Perhaps more so than any recent jobs report, the November reading on the job market is remarkably subjective.
Today the Labor Department reported that employers added 146,000 jobs in November. That's well above consensus expectations of around 80,000 and is also an improvement from October's 138,000, but only because October's figure was revised down from 171,000. The jobless rate also fell two tenths of a percent, to 7.7 percent, its lowest point in nearly four years. However, that's in part due to a decline in the labor force participation rate. The share of the population with a job actually fell one-tenth of a percent, and an estimated 122,000 fewer people were employed in November than in October.
To top it all off, external factors may have distorted the figures, though it's impossible to know to what extent. In advance of the jobs report, analysts widely expected Hurricane Sandy to significantly drag down job creation, as it shuttered businesses and created devastation in the Northeast. Earlier this week, Mark Zandi of Moody's Analytics estimated that Sandy subtracted 86,000 jobs from ADP's estimate of private payroll growth.
However, the Labor Department reports that the hurricane "did not substantively impact the national employment and unemployment estimates for November."
"Depending on whose telephones were working in the Northeast, it may affect how the unemployment numbers are collected," says Joel Naroff, president and chief economist at Naroff Economic Advisors. The worst effects of Sandy were concentrated in a small part of the country, and the Labor Department reports that response rates in the states hit by the storm were ‘within normal ranges.' "That [the jobless rate] went down raises some questions about who it captured and how well it captured it."
It is also impossible to tell how much the fiscal cliff is dragging on job growth—how many people employers might be hiring without the looming uncertainty of potential tax hikes, spending cuts, and the resulting economic turmoil is simply unknowable.
"Companies don't really say, 'Well we would have hired this many people, but we decided not to,'" says Brad Sorensen, director of market and sector research at the Schwab Center for Financial Research.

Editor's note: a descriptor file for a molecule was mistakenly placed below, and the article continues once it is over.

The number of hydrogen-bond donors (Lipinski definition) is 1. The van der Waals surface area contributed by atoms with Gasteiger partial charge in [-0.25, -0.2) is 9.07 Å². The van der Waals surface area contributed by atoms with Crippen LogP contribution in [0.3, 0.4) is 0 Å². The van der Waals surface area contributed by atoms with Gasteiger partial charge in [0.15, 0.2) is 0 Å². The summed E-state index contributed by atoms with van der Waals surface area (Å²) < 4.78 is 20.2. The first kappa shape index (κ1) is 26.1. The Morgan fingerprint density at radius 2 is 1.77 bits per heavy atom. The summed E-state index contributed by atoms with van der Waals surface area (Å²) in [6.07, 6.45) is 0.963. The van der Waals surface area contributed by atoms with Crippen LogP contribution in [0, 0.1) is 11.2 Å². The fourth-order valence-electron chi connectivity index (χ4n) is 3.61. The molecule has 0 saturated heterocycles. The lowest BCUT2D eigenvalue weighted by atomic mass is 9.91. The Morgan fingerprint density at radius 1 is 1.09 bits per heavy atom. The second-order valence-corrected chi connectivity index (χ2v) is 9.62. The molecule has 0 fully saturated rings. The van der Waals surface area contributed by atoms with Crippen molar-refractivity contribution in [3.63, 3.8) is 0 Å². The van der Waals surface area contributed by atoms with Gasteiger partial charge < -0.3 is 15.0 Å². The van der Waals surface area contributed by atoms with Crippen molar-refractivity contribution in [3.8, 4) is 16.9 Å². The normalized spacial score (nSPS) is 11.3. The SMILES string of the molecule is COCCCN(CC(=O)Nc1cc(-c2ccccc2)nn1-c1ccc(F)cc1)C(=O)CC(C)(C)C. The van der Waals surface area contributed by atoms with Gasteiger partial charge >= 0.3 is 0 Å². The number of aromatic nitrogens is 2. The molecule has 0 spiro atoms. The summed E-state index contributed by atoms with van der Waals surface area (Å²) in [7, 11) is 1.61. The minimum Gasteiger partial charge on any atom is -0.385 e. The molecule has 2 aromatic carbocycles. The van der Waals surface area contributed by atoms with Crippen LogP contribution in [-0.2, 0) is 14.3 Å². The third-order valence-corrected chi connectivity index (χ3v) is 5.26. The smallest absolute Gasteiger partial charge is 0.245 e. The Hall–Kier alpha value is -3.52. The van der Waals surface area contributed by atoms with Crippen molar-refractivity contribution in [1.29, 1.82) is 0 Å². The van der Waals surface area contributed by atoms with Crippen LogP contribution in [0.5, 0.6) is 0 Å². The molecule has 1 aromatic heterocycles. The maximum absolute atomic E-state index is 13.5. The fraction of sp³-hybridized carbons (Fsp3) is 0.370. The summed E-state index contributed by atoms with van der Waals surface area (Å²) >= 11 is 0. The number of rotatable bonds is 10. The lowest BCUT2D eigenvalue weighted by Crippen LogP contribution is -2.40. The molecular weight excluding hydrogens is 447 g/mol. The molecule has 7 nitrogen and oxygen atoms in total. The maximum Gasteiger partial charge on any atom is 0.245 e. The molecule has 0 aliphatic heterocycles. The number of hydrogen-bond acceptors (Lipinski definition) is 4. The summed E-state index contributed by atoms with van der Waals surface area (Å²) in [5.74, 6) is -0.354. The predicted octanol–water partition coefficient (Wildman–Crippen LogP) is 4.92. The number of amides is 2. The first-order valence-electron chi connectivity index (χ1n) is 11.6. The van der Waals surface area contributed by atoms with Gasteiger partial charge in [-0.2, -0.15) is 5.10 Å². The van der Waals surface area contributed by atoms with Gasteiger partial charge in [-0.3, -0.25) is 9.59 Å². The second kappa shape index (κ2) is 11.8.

Indeed, the nation's employers have things other than Washington on their minds.
"The cliff is a factor, but it is only one of multiple considerations which are weighing on hiring decisions," including slowdowns in Europe and slow economic growth overall, says Patrick O'Keefe, director of economic research at accounting firm CohnReznick.
"Even if the fiscal cliff were resolved in a very benign and welcome fashion tomorrow, the only thing we'd see is some buoyance in the financial markets," he adds. "Hiring decisions would not go from cautious to robust. They would remain cautious."
Despite the uncertainty, the jobs report does tell us a few things about the job market: It shows that retail is going strong, adding nearly 53,000 jobs last month, and that professional and business services, a broad-ranging group that includes positions like architects and accountants, also continues to fare well, with 43,000 new jobs last month. However, construction, considered an indicator of housing health, subtracted 20,000 jobs. Public employment was also flat, subtracting 1,000 workers.
"It appears to us that things are continuing to improve, [but] not robustly," Sorensen says. Still, he counts strong Black Friday sales and continued improvements in the housing market as signs that there is underlying strength to the economy.
Overall, regardless of what this very mixed jobs report says, the economy appears in the same situation it has been in for months, says O'Keefe: "The overall direction of the economy continues to be the path of slow, somewhat erratic growth."